As September arrives, the stock market landscape is filled with uncertainty, challenging the optimism that has fueled this year’s 18% rise in the S&P 500.

Despite a slight dip in August, the S&P 500 has shown resilience, finishing near its monthly highs for six consecutive months. Investors now need help with doubts about whether stocks can maintain their gains in changing economic conditions.

Recent economic data reveals a cooling job market and modest economic growth, supporting arguments for the Federal Reserve to leave interest rates unchanged during its Sept. 19-20 meeting following a series of aggressive rate hikes. Final inflation readings just before the meeting will provide additional insights.

However, the Fed’s actions in November or December remain uncertain. Fed Chairman Jerome Powell has hinted at potential rate hikes later in the year if the economy doesn’t slow enough to combat inflation.

While higher rates typically pose a risk to stocks, this year has defied conventional wisdom.

Shana Sissel, CEO at Banrion Capital Management, highlights the market’s overvaluation and anticipates a potential S&P 500 decline of over 10% by year-end.

Companies in the index currently trade at about 19 times their projected earnings for the next 12 months, up from approximately 16.8 at the year’s outset and surpassing the 10-year average of 17.7.

A shortened trading week will provide fresh insights into the trade deficit and U.S. service-sector activity for August, alongside speeches from regional Fed presidents.

One looming question for the market is whether the enthusiasm surrounding artificial intelligence, which fueled much of this year’s rally, can be sustained.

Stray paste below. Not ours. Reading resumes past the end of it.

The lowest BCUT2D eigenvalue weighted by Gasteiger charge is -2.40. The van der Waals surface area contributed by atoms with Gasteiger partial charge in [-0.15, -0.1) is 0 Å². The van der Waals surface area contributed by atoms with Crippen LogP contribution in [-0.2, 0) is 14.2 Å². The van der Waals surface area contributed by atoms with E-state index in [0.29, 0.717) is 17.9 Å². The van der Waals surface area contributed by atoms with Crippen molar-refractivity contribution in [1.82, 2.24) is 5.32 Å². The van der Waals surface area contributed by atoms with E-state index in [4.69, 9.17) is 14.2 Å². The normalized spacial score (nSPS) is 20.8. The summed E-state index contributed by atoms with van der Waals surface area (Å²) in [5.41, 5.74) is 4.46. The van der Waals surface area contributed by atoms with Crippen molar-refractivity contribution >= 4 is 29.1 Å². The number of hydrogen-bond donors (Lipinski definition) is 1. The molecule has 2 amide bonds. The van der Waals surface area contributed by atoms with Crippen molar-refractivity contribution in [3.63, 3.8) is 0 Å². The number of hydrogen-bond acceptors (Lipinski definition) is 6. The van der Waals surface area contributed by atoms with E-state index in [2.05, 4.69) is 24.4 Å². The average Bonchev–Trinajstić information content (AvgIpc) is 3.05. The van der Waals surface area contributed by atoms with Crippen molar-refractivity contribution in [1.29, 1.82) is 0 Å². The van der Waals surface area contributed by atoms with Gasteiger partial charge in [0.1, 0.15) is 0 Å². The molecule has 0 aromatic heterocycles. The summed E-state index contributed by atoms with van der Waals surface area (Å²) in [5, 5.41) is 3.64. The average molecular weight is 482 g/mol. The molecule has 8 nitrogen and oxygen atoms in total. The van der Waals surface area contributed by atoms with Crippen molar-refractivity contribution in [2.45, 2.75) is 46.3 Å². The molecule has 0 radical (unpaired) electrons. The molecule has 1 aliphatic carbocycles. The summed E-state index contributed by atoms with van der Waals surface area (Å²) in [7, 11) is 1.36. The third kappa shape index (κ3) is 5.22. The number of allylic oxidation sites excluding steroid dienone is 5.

Despite Nvidia’s significant gains this year, its blowout earnings failed to reignite enthusiasm in the AI sector, contributing to the Nasdaq Composite’s 2.1% decline in August, its worst month since late last year.

Jim Besaw, CIO at GenTrust, parallels this situation and previous market scenarios focused on single themes or sectors.

While he started the year neutral, he has become bearish as the market approaches all-time highs, with the S&P 500 currently down about 6% from its January 2022 record close.

Institutional investors are capitalizing on their gains, withdrawing from U.S.-focused equity mutual and exchange-traded funds for five consecutive weeks, the longest streak since mid-March when concerns about the U.S. financial system emerged.

Mel Lagomasino, CEO at WE Family Offices, is selling growth stocks for value in the healthcare and consumer-staple sectors while adding to Treasury holdings, capitalizing on attractive 5% yields as interest rates reach their highest levels in over two decades.

Individual investors are also becoming cautious, with bearish sentiment, indicating an expectation of falling stocks over the next six months, reaching 34.5%, marking the second consecutive weekly increase after 11 weeks below the historical average of 31%. Bullish sentiment lags below historical norms.

Furthermore, bets against domestic stocks have climbed steadily, reaching $989 billion, up from $886 billion at the end of 2022, signaling increased skepticism among traders.

Short sellers are making gains, with their positions up $43 billion in August, although still distant from the $174 billion lost during the first seven months of the year.

While some traders hold onto hope for market gains post-Labor Day, when trading volumes typically rise, the resilience of consumer spending remains a bright spot, with people eager to spend on discretionary experiences, providing a potential boost to the economy.